The World Health Organization defines health as “a complete state of physical, mental, and social well-being, and not merely the absence of disease or infirmity.”

My first experience with healthcare delivery in the Rio Grande Valley occurred between 1985 and 1990 as the nurse coordinator for a state-wide Epilepsy Initiative.

The Epilepsy Clinic was based at the Santa Rosa Hospital in San Antonio, Texas, and regularly offered adult and pediatric sub-specialty Neurology services, not only in San Antonio, but also Harlingen, Del Rio and Laredo.

During this time, before HIPAA, the Health Insurance Portability & Accountability Act of 1996, our San Antonio–based team, consisting of a Neurologist, a nurse, a social worker and a clerk coordinated all care with local healthcare providers. We traveled to the outlying clinic sites with all that we needed to conduct a clinic. This included everything from medical records to a washing machine-like centrifuge that was used to separate blood samples, drawn during the clinic, for transport back to the hospital lab. Not exactly precision medicine by today’s standards, but an excellent investment in the health of a community with very limited sub-specialty services.

The next step in bringing sub-specialty care to the Rio Grande Valley was through a research project funded by a small grant from the Border Health Office at UTPA. The research project proposed to: conduct a community-wide needs assessment for sub-specialty services, specifically Epilepsy/Neurology, in the four-county area of the Rio Grande Valley; identify community resources and potential partners, and to provide educational opportunities for all interested groups. The project was initiated in the fall of 1991.

One of the first interviews conducted as part of the needs assessment was with Sandra Gaulke, RN, then the director of nurses for the McAllen ISD. Her first comment to me, spoken by way of greeting, was “If you are here just to do another study, I don’t want to talk to you. We have been studied to death.” This message from an outstanding community leader clearly was “stop with the pilots already.” From then until now, I have strived to keep my promise to her that I was not here just to do another study.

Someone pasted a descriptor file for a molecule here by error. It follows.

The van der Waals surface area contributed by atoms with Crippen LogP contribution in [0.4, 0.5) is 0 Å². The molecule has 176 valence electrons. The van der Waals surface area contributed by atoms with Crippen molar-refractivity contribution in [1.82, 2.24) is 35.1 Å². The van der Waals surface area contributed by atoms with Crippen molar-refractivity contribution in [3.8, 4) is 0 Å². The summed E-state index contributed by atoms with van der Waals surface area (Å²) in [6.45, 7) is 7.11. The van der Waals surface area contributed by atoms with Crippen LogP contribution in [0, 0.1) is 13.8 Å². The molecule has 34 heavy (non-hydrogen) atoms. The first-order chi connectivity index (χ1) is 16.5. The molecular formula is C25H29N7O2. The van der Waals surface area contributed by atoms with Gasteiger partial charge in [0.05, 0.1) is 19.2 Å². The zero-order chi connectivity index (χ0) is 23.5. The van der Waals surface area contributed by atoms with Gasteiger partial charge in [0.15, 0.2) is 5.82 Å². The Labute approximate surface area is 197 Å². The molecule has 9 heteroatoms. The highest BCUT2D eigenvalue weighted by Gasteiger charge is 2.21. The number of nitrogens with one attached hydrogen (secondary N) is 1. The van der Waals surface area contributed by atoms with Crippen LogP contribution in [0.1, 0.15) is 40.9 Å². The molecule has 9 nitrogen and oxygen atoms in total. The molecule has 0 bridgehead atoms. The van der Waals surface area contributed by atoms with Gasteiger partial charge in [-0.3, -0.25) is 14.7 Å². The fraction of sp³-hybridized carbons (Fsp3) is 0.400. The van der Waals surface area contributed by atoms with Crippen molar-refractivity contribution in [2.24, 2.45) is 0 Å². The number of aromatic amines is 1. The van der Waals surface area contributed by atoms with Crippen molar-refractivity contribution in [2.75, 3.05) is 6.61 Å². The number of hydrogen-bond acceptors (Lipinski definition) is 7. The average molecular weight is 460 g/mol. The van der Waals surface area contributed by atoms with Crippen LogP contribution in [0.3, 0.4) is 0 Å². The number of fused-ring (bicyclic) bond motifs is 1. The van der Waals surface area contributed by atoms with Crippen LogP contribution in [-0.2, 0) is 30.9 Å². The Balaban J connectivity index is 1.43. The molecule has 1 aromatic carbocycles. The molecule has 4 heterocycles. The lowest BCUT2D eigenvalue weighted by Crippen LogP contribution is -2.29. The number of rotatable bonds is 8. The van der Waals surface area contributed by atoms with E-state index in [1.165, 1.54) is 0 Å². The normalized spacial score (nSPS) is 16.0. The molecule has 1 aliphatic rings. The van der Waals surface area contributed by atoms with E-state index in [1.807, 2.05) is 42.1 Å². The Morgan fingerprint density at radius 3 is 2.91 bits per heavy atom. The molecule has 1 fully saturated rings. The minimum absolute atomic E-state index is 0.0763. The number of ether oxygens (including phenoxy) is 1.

The project met all of its goals. Within three months of beginning the needs assessment and the initiation of monthly in-service programs, we received word that a clinic needed to be established to begin offering Epilepsy services in Hidalgo County. What began as an Epilepsy Clinic very quickly evolved into the UT Valley Pediatric Sub-Specialty Clinic. The clinic was located on the second floor of the Migrant Health Clinic in Pharr. Medical records were maintained on site and support services were provided by nurses, social workers and clerical staff from the community. All of the physicians were Pediatric specialists from San Antonio and the UT Health Science Center. The Pediatric sub-specialty care offered was orthopedics, rheumatology, pulmonology, and neurology.

The establishment of these clinics was the greatest achievement and finest example of community and external investments to improving the health of the Rio Grande Valley. The clinics adhered to a model of holistic health, by identifying and addressing the Biological, Psychological, Social, Linguistic and Spiritual needs of the community as identified by formal and informal leaders – all consumers as well as providers of services.

Much has happened in the last 25 years, not all of it positive, that impacts the health of the local community. In spite of the addition of many hospital beds and primary healthcare services and providers, the Valley Region continues to be identified as medically underserved. Many communities persistently lack basic amenities such as sidewalks, parks, libraries, community centers, street lights, and proper drainage.

In fact, nothing has happened in the Valley that has really improved the health of the community. Lacking is a comprehensive care plan for the community. We still have too many people doing too many studies. Unless and until all that makes this area unique is factored into a comprehensive care plan, “a complete state of physical, mental, and social well-being, and not merely the absence of disease or infirmity” cannot be achieved.

Editor’s Note: The main image accompanying this guest column shows military personnel providing dental care to a Rio Grande Valley resident during Operation Lone Star. Operation Lone Star, a program to provide free medical care, runs for one week in the year, every summer. For many Valley residents it is the only time they get to see a doctor.